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Temporal trends and risk factors for readmission for infections, gastrointestinal and immobility complications after an incident hospitalisation for stroke in Scotland between 1997 and 2005
BMC Neurology volume 15, Article number: 3 (2015)
Improvements in stroke management have led to increases in the numbers of stroke survivors over the last decade and there has been a corresponding increase of hospital readmissions after an initial stroke hospitalisation. The aim of this study was to examine the one year risk of having a readmission due to infective, gastrointestinal or immobility (IGI) complications and to identify temporal trends and any risk factors.
Using a cohort of first hospitalised for stroke patients who were discharged alive, time to first event (readmission for IGI complications or death) within 1 year was analysed in a competing risks framework using cumulative incidence methods. Regression on the cumulative incidence function was used to model the risks of having an outcome using the covariates age, sex, socioeconomic status, comorbidity, discharge destination and length of hospital stay.
There were a total of 51,182 patients discharged alive after an incident stroke hospitalisation in Scotland between 1997–2005, and 7,747 (15.1%) were readmitted for IGI complications within a year of the discharge. Comparing incident stroke hospitalisations in 2005 with 1997, the adjusted risk of IGI readmission did not increase (HR = 1.00 95% CI (0.90, 1.11). However, there was a higher risk of IGI readmission with increasing levels of deprivation (most deprived fifth vs. least deprived fifth HR = 1.16 (1.08, 1.26).
Approximately 15 in 100 patients discharged alive after an incident hospitalisation for stroke in Scotland between 1997 and 2005 went on to have an IGI readmission within one year. The proportion of readmissions did not change over the study period but those living in deprived areas had an increased risk.
Stroke is a global epidemic and it has been estimated that there were 16 million incident strokes and 5.7 million stroke deaths in 2005 . It is the third commonest cause of death in Scotland and the most common cause of severe physical disability in Scottish adults . In the past decade innovations in stroke management has lead to an increase in the number of stroke survivors, with evidence from the UK indicating that 1 year case-fatality has declined from 41.2% in 1997 to 29.2% in 2005 . Alongside this decrease in case-fatality there has been an increase in the risk of hospital readmission after stroke. In the US for the years 2003 to 2006, over half of hospitalised ischaemic stroke patients who were discharged alive were readmitted within 1 year , which is a notably higher percentage than those reported by individual studies included in an earlier systematic review .
Hospital readmission is an important outcome following stroke in epidemiological terms and is also often used as an indicator of healthcare quality for institutional comparisons. Common reasons for a hospital readmission after stroke include recurrent stroke [6-8], as well as other cardiovascular events. It has been estimated that recurrent stroke and other cardiovascular events account for approximately 23% and 17%, respectively, of readmissions within 28 days of discharge from stroke . Corresponding percentages for readmissions due to recurrent stroke and other cardiovascular events at 1 year post-discharge range from 6.1–18% and 10–11.9%, respectively [10,11]. These same studies and others show that readmissions for non-cardiovascular causes are also common, with falls and fractures accounting for 4.5% and gastrointestinal disease accounting for 3.5% of readmissions within 28 days . For readmissions within 1 year, it has been reported that pneumonia or respiratory illness, gastrointestinal diagnoses and infection account for 14% , 7%  and 14.1–28% [11-13], respectively.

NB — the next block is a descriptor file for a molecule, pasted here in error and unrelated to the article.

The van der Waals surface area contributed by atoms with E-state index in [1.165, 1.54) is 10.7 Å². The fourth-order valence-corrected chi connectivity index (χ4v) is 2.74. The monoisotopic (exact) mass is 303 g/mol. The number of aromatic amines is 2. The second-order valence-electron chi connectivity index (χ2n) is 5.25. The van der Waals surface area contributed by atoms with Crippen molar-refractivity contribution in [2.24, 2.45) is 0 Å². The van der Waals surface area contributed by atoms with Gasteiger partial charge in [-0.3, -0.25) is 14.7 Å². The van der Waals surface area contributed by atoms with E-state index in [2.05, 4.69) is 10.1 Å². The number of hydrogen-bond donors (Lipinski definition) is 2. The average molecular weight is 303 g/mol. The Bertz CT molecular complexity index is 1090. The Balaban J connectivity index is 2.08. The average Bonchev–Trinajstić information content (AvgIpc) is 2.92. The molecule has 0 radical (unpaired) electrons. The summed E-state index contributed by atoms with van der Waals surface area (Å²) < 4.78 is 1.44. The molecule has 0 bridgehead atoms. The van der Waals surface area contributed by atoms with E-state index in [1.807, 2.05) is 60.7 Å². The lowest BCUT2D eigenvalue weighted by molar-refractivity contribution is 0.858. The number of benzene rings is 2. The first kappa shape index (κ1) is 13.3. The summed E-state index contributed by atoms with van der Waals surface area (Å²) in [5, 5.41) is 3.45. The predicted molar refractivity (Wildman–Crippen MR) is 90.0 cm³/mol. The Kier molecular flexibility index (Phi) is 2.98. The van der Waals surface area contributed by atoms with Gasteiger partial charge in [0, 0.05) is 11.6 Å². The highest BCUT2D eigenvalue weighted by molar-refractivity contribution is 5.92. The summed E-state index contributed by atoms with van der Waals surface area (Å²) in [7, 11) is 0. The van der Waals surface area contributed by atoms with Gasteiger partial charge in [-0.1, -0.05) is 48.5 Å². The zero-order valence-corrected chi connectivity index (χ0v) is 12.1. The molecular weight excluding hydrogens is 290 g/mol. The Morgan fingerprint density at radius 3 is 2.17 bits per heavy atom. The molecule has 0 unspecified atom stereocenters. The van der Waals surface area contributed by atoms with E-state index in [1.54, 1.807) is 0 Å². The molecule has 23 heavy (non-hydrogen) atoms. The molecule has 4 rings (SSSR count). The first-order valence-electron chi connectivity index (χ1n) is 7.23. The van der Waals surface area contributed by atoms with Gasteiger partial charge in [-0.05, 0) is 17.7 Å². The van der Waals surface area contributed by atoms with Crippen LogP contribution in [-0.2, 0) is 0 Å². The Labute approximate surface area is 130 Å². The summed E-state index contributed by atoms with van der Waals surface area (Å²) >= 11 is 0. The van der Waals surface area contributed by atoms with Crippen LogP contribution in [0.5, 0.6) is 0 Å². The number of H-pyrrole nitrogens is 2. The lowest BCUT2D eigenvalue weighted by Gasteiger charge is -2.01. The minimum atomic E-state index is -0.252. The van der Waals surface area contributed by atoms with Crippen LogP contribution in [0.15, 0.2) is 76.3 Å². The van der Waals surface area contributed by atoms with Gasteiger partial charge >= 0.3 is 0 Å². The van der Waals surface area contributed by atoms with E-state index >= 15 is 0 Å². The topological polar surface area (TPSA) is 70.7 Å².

In summary, recurrent cardiovascular events following stroke have been well studied but other commonly encountered conditions which may precipitate readmission are less well understood in this population and potentially may have a more important impact . Those related to infection, gastrointestinal and immobility are particularly common. Although some studies have examined predictors of overall readmission after stroke [5,15], none have looked at predictors of readmission for non-cardiovascular causes after stroke. The aim of this study therefore was to examine the one year risk of having a readmission due to infection, gastrointestinal and immobility (IGI) complications and to identify temporal trends and any risk factors.
The Information and Statistics Division (ISD) of the National Health Service (NHS) in Scotland collects data on all discharges from NHS hospitals using the Scottish Morbidity Record Scheme (SMR01) . The data include elective and emergency admissions. Data from patient case records are used to code up to six diagnoses at the time of discharge according to the World Health Organisation Classification of Diseases (ICD 9 prior to 1996, ICD 10 post 1996). These data are routinely linked to information held by National Records of Scotland relating to all deaths.
Stroke was identified by the following ICD9 and ICD10 codes (ICD10 codes are underlined): 430 (Subarachnoid Haemorrhage), 431 (Intracerebral Haemorrhage), 433 (Occlusion and stenosis of precerebral arteries), 434 (Occlusion of cerebral arteries), 436 (Acute, but ill-defined, cerebrovascular disease), I60 (Subarachnoid Haemorrhage), I61 (Intracerebral Haemorrhage), I63 (Cerebral infarction), I64 (Stroke, not specified as haemorrhage or infarction). Incident hospitalisation for stroke was defined as a hospitalisation with a principal diagnosis of stroke with no previous hospitalisation (principal or secondary diagnosis) for cerebrovascular disease (ICD9 430–434, 436–438 and ICD10 I60-I69) in the last five years. SMR identifies stroke with an accuracy of 95% when a stroke code is recorded in the principal diagnostic position .